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BMC Complement Altern Med. 2016 Jan 22;16:19. doi: 10.1186/s12906-016-0997-0.

Hepatoprotective effect of licorice, the root of Glycyrrhiza uralensis Fischer, in alcohol-induced fatty liver disease.

Author information

1
Life Science Research Institute, Novarex Co., Ltd, Ochang, Cheongwon, Chungbuk, 363-885, Republic of Korea.
2
College of Pharmacy, Yonsei University, Incheon, 406-840, Republic of Korea.
3
College of Pharmacy, Pusan National University, Busan, 609-735, Republic of Korea.
4
Department of Biomedical Laboratory Science, Daekyeung College, Gyeongsan, 712-719, Republic of Korea.
5
Department of Molecular Medicine and Tissue Injury Defense Research Center, School of Medicine, Ewha Woman's University, Seoul, 158-710, Republic of Korea.
6
College of Pharmacy, Pusan National University, Busan, 609-735, Republic of Korea. youngjung@pusan.ac.kr.

Abstract

BACKGROUND:

Our previous study suggested that licorice has anti-inflammatory activity in lipopolysaccharide-stimulated microglial cells and anti-oxidative activity in tert-butyl hydroperoxide-induced oxidative liver damage. In this study, we evaluated the effect of licorice on chronic alcohol-induced fatty liver injury mediated by inflammation and oxidative stress.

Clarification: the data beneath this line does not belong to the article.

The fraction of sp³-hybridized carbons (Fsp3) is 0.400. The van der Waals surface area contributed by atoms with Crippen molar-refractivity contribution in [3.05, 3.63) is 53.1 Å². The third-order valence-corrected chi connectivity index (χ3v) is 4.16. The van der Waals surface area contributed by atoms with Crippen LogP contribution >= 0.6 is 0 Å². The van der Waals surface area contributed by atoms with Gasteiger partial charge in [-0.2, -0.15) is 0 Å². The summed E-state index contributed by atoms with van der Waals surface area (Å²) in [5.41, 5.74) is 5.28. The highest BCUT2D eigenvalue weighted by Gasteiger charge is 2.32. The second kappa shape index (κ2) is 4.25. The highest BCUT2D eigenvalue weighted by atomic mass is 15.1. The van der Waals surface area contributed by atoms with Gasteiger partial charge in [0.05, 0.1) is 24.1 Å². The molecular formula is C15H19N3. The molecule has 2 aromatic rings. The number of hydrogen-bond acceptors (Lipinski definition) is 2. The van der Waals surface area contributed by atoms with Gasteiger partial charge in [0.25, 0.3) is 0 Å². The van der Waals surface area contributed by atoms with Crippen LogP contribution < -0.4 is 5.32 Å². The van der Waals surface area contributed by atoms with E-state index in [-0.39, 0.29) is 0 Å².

METHODS:

Raw licorice was extracted, and quantitative and qualitative analysis of its components was performed by using LC-MS/MS. Mice were fed a liquid alcohol diet with or without licorice for 4 weeks.

RESULTS:

We have standardized 70% fermented ethanol extracted licorice and confirmed by LC-MS/MS as glycyrrhizic acid (GA), 15.77 ± 0.34 μg/mg; liquiritin (LQ), 14.55 ± 0.42 μg/mg; and liquiritigenin (LG), 1.34 ± 0.02 μg/mg, respectively. Alcohol consumption increased serum alanine aminotransferase and aspartate aminotransferase activities and the levels of triglycerides and tumor necrosis factor (TNF)-α. Lipid accumulation in the liver was also markedly induced, whereas the glutathione level was reduced. All these alcohol-induced changes were effectively inhibited by licorice treatment. In particular, the hepatic glutathione level was restored and alcohol-induced TNF-α production was significantly inhibited by licorice.

CONCLUSION:

Taken together, our data suggests that protective effect of licorice against alcohol-induced liver injury may be attributed to its anti-inflammatory activity and enhancement of antioxidant defense.

PMID:
26801973
PMCID:
PMC4722619
DOI:
10.1186/s12906-016-0997-0
[Indexed for MEDLINE]
Free PMC Article

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